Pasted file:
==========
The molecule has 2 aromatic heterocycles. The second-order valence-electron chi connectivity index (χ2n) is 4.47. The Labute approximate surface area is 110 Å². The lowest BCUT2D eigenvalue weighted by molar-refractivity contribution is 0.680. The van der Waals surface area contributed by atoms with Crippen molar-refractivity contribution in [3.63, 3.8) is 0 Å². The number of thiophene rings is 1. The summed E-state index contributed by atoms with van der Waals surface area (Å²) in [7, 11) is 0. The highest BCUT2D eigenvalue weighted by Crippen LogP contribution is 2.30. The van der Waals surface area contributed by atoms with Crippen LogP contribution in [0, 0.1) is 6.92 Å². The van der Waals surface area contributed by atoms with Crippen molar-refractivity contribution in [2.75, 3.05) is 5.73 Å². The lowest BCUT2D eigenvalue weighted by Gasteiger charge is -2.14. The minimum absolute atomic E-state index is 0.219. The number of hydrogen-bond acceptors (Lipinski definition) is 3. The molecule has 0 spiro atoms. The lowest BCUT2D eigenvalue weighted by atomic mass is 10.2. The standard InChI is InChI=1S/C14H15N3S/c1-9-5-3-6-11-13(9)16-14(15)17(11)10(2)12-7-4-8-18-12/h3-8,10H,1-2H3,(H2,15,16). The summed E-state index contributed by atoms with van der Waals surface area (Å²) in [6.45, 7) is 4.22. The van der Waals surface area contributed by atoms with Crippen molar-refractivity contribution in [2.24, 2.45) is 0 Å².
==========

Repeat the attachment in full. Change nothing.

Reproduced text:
The molecule has 2 aromatic heterocycles. The second-order valence-electron chi connectivity index (χ2n) is 4.47. The Labute approximate surface area is 110 Å². The lowest BCUT2D eigenvalue weighted by molar-refractivity contribution is 0.680. The van der Waals surface area contributed by atoms with Crippen molar-refractivity contribution in [3.63, 3.8) is 0 Å². The number of thiophene rings is 1. The summed E-state index contributed by atoms with van der Waals surface area (Å²) in [7, 11) is 0. The highest BCUT2D eigenvalue weighted by Crippen LogP contribution is 2.30. The van der Waals surface area contributed by atoms with Crippen LogP contribution in [0, 0.1) is 6.92 Å². The van der Waals surface area contributed by atoms with Crippen molar-refractivity contribution in [2.75, 3.05) is 5.73 Å². The lowest BCUT2D eigenvalue weighted by Gasteiger charge is -2.14. The minimum absolute atomic E-state index is 0.219. The number of hydrogen-bond acceptors (Lipinski definition) is 3. The molecule has 0 spiro atoms. The lowest BCUT2D eigenvalue weighted by atomic mass is 10.2. The standard InChI is InChI=1S/C14H15N3S/c1-9-5-3-6-11-13(9)16-14(15)17(11)10(2)12-7-4-8-18-12/h3-8,10H,1-2H3,(H2,15,16). The summed E-state index contributed by atoms with van der Waals surface area (Å²) in [6.45, 7) is 4.22. The van der Waals surface area contributed by atoms with Crippen molar-refractivity contribution in [2.24, 2.45) is 0 Å².